Ruth Woodrow’s Lockdown images are an important and playful document of those strange, surreal times that even now are hard to believe we actually lived through. Ruth, a well-respected member of Melbourne Camera Club (MCC) presented as one of Australia’s Thursday night expert photographers at the Club on 22 September 2022.
Semiotics of the street
While we might obsess about mastering the technicalities of photography (and my god there are so many) we might at the same time neglect opportunities to play. Techniques are rule-based and designed to achieve particular outcomes. Play is … well … open-ended, self-directed and above all, for the fun of it. Play arises from our imagination.
By way of example, Ruth Woodrow’s Lockdown images inspire us to reconsider the importance of play and invite us to bring playfulness into our work.
Ruth’s presentation showcased the images she made during a 3 month period during Melbourne’s first lockdown in 2020.
It was during this strange time that Ruth, equipped with her Leica and accompanied by her husband, roamed the relatively deserted inner city streets of their neighbourhood.
You tend to notice things when the streets are deserted. For Ruth, it was the signs and symbols along her path and the intrusion, and regular beat of her feet that caught her attention. She played with the idea of positioning her feet neatly in front of various signs and symbols inscribed along her path – a silhouette of a mother wheeling a pram, a stop sign … Before long Ruth noticed “that I had hundreds of these images.” Building a 16 x 16 grid canvas in photoshop she organised the images into a collage based on the colours of the rainbow that petered out to grey. Ruth commented that this arrangement: “talks to me of the gloss and excitement of early lockdown fading into what we now think of as the new normal.”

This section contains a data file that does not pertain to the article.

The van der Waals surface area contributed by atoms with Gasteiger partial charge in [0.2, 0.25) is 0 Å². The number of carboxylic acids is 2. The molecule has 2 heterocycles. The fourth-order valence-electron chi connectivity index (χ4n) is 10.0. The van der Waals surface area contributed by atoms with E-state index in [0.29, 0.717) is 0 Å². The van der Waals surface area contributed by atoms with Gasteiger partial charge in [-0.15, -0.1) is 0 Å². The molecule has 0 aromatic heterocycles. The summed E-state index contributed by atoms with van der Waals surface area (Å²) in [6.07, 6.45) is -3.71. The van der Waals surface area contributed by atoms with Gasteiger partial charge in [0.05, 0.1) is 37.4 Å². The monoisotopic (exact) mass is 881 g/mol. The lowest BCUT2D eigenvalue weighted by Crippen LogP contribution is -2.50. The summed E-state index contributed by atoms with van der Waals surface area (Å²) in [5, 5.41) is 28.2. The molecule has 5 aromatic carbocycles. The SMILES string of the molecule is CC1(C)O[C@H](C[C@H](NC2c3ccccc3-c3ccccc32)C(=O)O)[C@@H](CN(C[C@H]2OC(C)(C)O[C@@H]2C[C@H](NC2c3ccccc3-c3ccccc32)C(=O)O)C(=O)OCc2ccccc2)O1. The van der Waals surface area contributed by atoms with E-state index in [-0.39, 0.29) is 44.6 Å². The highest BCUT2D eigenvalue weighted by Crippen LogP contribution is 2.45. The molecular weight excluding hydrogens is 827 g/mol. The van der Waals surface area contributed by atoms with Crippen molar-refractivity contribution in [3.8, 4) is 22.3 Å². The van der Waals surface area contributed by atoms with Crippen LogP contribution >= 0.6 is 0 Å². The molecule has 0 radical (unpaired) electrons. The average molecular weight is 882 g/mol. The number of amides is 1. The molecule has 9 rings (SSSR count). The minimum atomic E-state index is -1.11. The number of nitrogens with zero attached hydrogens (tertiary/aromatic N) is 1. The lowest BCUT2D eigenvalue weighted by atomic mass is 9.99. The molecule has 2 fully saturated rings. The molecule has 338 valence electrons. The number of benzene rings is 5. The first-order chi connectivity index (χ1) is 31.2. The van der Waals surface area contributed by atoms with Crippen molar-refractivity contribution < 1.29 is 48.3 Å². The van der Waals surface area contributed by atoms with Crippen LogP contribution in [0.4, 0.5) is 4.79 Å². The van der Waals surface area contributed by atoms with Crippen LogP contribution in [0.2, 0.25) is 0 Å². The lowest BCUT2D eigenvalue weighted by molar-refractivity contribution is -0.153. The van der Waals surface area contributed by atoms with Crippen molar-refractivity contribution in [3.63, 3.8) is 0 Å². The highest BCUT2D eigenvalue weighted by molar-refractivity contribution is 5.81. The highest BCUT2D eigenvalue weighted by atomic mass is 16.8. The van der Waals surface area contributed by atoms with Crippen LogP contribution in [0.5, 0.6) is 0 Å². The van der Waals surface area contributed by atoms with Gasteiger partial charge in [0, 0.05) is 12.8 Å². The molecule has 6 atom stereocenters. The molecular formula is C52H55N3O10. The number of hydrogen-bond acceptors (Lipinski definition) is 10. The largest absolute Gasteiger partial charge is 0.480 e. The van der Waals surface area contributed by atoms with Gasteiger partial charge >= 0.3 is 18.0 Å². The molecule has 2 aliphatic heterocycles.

I wonder if the grey also included something of Ruth’s response to ‘the forgotten people’ and the uncertainties of the time – people at soup kitchens, workers assembling a morgue (later converted into a vaccination clinic when deaths were not as many as first anticipated) – and the ‘new work spaces’ of people in the front rooms on the porch working from home.
Another award-winning photograph and perhaps her signature piece made during this period is of a multicoloured latticed seat and background. A twist of red and white police tape prevents the area from being used. The image bursts with colour. Ruth said, “To me, this image captures lockdown in its entirety”. It’s “… Reminiscent of the freedoms that we have lost, but also still hopeful as the barrier tape is clearly temporary.”
On the surface, Ruth’s images are simple, clean and beautifully composed. It takes a sophisticated eye to pare away complexity to get to the essentials of something. And, perhaps it takes a pandemic too. But essentially it takes a playful spirit to make images that bring hope and a sense of being able to enjoy the possibilities of the moment, no matter how dire or uncertain. I commend Ruth’s presentation to you.
By Helen Lang
The video will available on the Members Video Library page